“who’s your mob?’ is an Aboriginal English term for ‘who are your people?’
I have been watching a television series called Faces of America (2010). The show was written and hosted by Dr Henry Louis Gates Jr. Dr Gates traced the family history of twelve well-known Americans.
Dr Gates acknowledged his own anxiety, disappointment, and confusion about not being able to identify his great great grandfather, a white man that his African American great great grandmother never named. Similarly, there was grief and loss over the inability to trace his African heritage.
Dr Elizabeth Alexander was one of the guests on the series. Her white heritage was traced back to King John I of England and Charlemagne. Her African heritage is lost to her, and she expressed this as a sadness and an “eternal longing” for so many black people. Although tests on her DNA revealed that she has 66% white European heritage, her skin colour and appearance designate her as an African American.
Eva Longoria, who expressed pride in her Indigenous Mexican heritage, found that her ancestors were primarily Spanish. Mike Nicholls, from Jewish heritage, and Dr Mehmet Oz, from Muslim heritage, share the same ancient ancestors. Yo Yo Ma is 100% Asian and due to the Chinese people’s meticulous record keeping can trace his ancestors back a long way. Some of the guests spoke about knowing within themselves, in their bones so to speak, about unspoken aspects of their heritage. Meryl Streep said “I am the sum of all these people”, meaning her ancestors and their journey.
The show resonated with me. As a child, when people asked me why my white skin would turn so dark without burning or peeling, I would reply “I am Aboriginal” . I was always deeply interested in Aboriginal culture. My mother always told me that her grandmother was black. I will never know who my great great grandfather was, except to say he was a black man. On my great grandmother’s birth certificate are the names of a white man and a white woman, her mother married a white man and gave birth to a black child. The line ends there, with a great big STOP sign. My great grandmother’s four siblings, born after her, were white. There is not a single photograph of my great grandmother, despite my mother living with her for the first six years of her life.
I am interested too in the journey as Meryl Streep mentioned. There is something called the ‘dominant storyline’ in people’s lives and in the stories of their family. The dominant storyline is not always a good one. In the type of work I do, we can help people trace their disadvantage through a tool called a genogram. It’s not rocket science, it’s just like a family tree but we record medical history, mental health problems, separation, trauma, etc., experienced throughout the generations. Trauma and sadness can have a cumulative effect. Many of us have free will, but we are inclined to follow the patterns set by our ancestors, often without being conscious of it. I like to record the strengths on the genogram also, as that is the ‘alternate storyline’, the one that can provide hope and change.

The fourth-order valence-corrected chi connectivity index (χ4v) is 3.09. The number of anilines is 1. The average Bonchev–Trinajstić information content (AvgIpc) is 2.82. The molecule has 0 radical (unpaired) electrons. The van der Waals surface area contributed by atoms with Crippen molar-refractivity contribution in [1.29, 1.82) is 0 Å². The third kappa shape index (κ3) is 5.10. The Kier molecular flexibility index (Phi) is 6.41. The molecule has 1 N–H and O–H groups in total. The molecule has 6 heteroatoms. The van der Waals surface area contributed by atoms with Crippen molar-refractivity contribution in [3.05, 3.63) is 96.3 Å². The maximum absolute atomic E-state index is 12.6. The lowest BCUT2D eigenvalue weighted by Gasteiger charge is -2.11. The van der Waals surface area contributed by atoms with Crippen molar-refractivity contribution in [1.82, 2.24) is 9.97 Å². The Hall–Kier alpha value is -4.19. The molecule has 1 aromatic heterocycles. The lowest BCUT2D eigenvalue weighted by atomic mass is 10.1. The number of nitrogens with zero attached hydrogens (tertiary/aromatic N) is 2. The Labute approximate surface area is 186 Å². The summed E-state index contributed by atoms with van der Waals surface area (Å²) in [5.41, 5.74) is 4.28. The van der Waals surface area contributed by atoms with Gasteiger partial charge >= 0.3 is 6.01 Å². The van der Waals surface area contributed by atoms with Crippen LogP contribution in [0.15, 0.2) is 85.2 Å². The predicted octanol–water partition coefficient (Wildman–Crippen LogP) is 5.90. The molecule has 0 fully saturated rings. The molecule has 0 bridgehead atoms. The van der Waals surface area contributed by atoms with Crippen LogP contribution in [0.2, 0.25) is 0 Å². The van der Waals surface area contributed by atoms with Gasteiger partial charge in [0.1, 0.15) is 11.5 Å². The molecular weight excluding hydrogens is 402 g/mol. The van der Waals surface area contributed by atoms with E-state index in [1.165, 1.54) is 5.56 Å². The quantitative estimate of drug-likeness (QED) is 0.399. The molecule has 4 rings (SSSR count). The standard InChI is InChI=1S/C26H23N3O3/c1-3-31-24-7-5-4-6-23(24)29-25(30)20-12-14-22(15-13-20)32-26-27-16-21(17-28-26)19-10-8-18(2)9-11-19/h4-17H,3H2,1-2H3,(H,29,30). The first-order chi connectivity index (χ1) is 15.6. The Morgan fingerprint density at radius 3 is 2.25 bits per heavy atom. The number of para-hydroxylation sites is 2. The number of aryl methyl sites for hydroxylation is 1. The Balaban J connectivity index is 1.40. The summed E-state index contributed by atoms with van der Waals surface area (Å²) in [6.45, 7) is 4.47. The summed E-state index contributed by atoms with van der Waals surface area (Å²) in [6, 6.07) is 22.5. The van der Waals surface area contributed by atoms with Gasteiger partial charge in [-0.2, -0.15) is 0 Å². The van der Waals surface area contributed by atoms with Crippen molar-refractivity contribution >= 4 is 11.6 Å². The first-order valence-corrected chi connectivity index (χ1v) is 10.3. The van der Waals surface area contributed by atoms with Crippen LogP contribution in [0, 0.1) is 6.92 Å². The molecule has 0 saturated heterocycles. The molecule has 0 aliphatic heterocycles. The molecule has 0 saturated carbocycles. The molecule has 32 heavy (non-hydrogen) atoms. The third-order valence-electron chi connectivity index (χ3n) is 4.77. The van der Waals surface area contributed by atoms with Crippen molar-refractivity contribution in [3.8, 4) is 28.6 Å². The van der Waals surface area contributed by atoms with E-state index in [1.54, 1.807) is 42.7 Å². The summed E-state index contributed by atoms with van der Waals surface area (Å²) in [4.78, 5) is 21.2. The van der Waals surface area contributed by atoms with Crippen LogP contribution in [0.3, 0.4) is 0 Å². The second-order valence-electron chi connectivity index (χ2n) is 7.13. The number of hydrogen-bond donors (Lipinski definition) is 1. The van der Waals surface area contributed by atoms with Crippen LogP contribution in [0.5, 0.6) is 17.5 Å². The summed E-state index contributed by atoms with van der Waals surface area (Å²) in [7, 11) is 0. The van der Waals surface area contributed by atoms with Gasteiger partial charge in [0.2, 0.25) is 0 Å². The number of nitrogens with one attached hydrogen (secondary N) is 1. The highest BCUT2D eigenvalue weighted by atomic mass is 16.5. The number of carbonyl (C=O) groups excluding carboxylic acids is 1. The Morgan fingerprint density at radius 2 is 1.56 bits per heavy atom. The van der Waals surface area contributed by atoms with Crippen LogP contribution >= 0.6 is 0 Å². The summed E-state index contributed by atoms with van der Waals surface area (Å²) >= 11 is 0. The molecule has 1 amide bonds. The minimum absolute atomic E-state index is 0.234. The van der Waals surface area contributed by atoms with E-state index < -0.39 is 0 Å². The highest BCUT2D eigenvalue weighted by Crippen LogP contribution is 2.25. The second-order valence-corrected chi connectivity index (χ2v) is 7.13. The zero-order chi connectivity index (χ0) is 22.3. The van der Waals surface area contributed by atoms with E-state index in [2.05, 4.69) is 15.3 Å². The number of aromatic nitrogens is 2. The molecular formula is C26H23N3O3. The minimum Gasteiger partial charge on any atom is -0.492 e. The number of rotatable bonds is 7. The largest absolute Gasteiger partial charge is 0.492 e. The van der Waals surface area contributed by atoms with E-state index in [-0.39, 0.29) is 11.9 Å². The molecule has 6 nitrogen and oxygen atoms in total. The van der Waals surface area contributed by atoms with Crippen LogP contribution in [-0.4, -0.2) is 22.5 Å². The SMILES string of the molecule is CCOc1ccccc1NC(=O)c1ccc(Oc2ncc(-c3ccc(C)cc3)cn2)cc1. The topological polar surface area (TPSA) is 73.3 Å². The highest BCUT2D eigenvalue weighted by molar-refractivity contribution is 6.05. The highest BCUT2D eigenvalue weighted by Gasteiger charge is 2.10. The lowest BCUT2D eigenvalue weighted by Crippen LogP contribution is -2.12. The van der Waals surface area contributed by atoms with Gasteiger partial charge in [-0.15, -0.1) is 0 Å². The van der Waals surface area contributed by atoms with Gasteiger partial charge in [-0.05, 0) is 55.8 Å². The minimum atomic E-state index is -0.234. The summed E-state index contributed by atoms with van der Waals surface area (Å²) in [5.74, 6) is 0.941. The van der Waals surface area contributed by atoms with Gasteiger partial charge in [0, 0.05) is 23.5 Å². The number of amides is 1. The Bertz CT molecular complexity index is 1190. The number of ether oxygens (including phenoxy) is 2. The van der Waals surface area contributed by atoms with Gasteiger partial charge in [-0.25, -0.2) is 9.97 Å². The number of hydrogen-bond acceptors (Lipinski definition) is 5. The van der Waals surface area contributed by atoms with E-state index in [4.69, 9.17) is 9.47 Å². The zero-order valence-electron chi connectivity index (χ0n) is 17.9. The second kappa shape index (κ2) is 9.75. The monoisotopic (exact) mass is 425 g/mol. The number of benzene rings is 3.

In my own family, I can trace the transmission of trauma on my father’s side back to my great grandfather serving in World War I at Ypres in France. Photographs of that battlefield reveal it as no less than a hell hole. He lasted seventeen days, and returned as damaged goods, setting a pattern of dysfunction and poor mental health that had a ripple effect through subsequent generations. Lots of Jewish, Cambodian, Sudanese, Haitian, Rwandan, former Yugoslav, people have far worse and more recent stories.
An Aboriginal elder, told me years ago, that when he went into the juvenile detention centres to teach yidaki (didgeridoo) to the male Aboriginal youth, they picked it up very quickly. With its circular breathing, it is a very difficult instrument to learn. The Elder said that the boys heritage was so strong it was calling and guiding them to play yidaki.
Identity is a complex and intriguing phenomena, and so it seems is the history of our families. People who don’t know their heritage, suffer from loss, a sense that they don’t belong. The need to belong is very strong in people. People who do know their heritage, and who have the time to analyse it, can see how their ancestry plays out in their own lives. It is interesting to reflect upon. With Western society’s emphasis on individuation we can sometimes forget that our family history, the trials and tribulations, the journey of our ancestors influences us in a myriad of ways.